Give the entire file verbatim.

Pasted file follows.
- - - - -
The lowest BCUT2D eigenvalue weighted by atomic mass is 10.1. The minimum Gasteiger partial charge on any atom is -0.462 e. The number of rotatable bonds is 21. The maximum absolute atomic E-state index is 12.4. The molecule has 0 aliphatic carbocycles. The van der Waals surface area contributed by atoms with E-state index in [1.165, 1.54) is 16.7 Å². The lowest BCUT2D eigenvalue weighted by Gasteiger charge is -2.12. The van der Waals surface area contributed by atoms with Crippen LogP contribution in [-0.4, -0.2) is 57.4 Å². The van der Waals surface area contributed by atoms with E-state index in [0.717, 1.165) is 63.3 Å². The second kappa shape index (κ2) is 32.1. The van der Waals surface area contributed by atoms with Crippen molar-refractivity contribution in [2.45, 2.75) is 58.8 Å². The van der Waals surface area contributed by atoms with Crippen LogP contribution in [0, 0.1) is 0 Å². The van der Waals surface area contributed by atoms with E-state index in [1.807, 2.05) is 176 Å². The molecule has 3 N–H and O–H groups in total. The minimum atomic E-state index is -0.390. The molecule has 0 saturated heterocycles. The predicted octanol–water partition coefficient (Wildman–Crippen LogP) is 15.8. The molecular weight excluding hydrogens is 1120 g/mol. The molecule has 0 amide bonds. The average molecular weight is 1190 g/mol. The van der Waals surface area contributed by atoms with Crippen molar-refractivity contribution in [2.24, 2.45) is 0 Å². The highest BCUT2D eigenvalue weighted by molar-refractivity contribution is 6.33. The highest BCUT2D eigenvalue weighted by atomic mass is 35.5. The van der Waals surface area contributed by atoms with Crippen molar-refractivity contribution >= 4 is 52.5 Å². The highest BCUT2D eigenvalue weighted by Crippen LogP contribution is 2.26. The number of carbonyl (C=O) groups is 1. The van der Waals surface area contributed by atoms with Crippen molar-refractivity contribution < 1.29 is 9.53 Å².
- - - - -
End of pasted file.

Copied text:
The lowest BCUT2D eigenvalue weighted by atomic mass is 10.1. The minimum Gasteiger partial charge on any atom is -0.462 e. The number of rotatable bonds is 21. The maximum absolute atomic E-state index is 12.4. The molecule has 0 aliphatic carbocycles. The van der Waals surface area contributed by atoms with E-state index in [1.165, 1.54) is 16.7 Å². The lowest BCUT2D eigenvalue weighted by Gasteiger charge is -2.12. The van der Waals surface area contributed by atoms with Crippen LogP contribution in [-0.4, -0.2) is 57.4 Å². The van der Waals surface area contributed by atoms with E-state index in [0.717, 1.165) is 63.3 Å². The second kappa shape index (κ2) is 32.1. The van der Waals surface area contributed by atoms with Crippen molar-refractivity contribution in [2.45, 2.75) is 58.8 Å². The van der Waals surface area contributed by atoms with Crippen LogP contribution in [0, 0.1) is 0 Å². The van der Waals surface area contributed by atoms with E-state index in [1.807, 2.05) is 176 Å². The molecule has 3 N–H and O–H groups in total. The minimum atomic E-state index is -0.390. The molecule has 0 saturated heterocycles. The predicted octanol–water partition coefficient (Wildman–Crippen LogP) is 15.8. The molecular weight excluding hydrogens is 1120 g/mol. The molecule has 0 amide bonds. The average molecular weight is 1190 g/mol. The van der Waals surface area contributed by atoms with Crippen molar-refractivity contribution in [2.24, 2.45) is 0 Å². The highest BCUT2D eigenvalue weighted by molar-refractivity contribution is 6.33. The highest BCUT2D eigenvalue weighted by atomic mass is 35.5. The van der Waals surface area contributed by atoms with Crippen molar-refractivity contribution >= 4 is 52.5 Å². The highest BCUT2D eigenvalue weighted by Crippen LogP contribution is 2.26. The number of carbonyl (C=O) groups is 1. The van der Waals surface area contributed by atoms with Crippen molar-refractivity contribution < 1.29 is 9.53 Å².